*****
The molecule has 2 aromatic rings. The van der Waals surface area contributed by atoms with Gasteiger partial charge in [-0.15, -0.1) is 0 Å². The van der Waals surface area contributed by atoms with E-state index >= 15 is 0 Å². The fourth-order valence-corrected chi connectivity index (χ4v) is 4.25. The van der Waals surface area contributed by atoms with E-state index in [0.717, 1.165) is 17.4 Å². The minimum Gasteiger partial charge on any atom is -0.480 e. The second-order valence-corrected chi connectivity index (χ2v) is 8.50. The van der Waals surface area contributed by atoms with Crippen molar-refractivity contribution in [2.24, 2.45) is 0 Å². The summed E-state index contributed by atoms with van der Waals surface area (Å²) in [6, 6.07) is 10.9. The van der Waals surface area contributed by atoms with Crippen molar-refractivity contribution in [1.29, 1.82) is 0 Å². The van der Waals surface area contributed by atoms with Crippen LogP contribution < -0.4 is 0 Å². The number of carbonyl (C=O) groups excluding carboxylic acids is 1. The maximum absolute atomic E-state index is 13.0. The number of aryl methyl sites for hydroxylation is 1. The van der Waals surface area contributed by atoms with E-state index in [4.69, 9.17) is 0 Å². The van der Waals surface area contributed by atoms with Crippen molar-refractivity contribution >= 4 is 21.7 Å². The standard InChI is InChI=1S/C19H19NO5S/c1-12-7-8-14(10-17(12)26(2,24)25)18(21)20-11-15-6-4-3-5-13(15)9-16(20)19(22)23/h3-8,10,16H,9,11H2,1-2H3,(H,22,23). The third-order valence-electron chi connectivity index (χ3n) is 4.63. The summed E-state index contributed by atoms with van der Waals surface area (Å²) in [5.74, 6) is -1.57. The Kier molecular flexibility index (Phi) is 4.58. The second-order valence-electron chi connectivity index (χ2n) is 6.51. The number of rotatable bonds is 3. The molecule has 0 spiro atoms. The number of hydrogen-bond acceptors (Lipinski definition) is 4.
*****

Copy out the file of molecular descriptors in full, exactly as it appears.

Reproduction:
The molecule has 2 aromatic rings. The van der Waals surface area contributed by atoms with Gasteiger partial charge in [-0.15, -0.1) is 0 Å². The van der Waals surface area contributed by atoms with E-state index >= 15 is 0 Å². The fourth-order valence-corrected chi connectivity index (χ4v) is 4.25. The van der Waals surface area contributed by atoms with E-state index in [0.717, 1.165) is 17.4 Å². The minimum Gasteiger partial charge on any atom is -0.480 e. The second-order valence-corrected chi connectivity index (χ2v) is 8.50. The van der Waals surface area contributed by atoms with Crippen molar-refractivity contribution in [2.24, 2.45) is 0 Å². The summed E-state index contributed by atoms with van der Waals surface area (Å²) in [6, 6.07) is 10.9. The van der Waals surface area contributed by atoms with Crippen molar-refractivity contribution in [1.29, 1.82) is 0 Å². The van der Waals surface area contributed by atoms with Crippen LogP contribution < -0.4 is 0 Å². The number of carbonyl (C=O) groups excluding carboxylic acids is 1. The maximum absolute atomic E-state index is 13.0. The number of aryl methyl sites for hydroxylation is 1. The van der Waals surface area contributed by atoms with E-state index in [4.69, 9.17) is 0 Å². The van der Waals surface area contributed by atoms with Crippen molar-refractivity contribution >= 4 is 21.7 Å². The standard InChI is InChI=1S/C19H19NO5S/c1-12-7-8-14(10-17(12)26(2,24)25)18(21)20-11-15-6-4-3-5-13(15)9-16(20)19(22)23/h3-8,10,16H,9,11H2,1-2H3,(H,22,23). The third-order valence-electron chi connectivity index (χ3n) is 4.63. The summed E-state index contributed by atoms with van der Waals surface area (Å²) in [5.74, 6) is -1.57. The Kier molecular flexibility index (Phi) is 4.58. The second-order valence-electron chi connectivity index (χ2n) is 6.51. The number of rotatable bonds is 3. The molecule has 0 spiro atoms. The number of hydrogen-bond acceptors (Lipinski definition) is 4.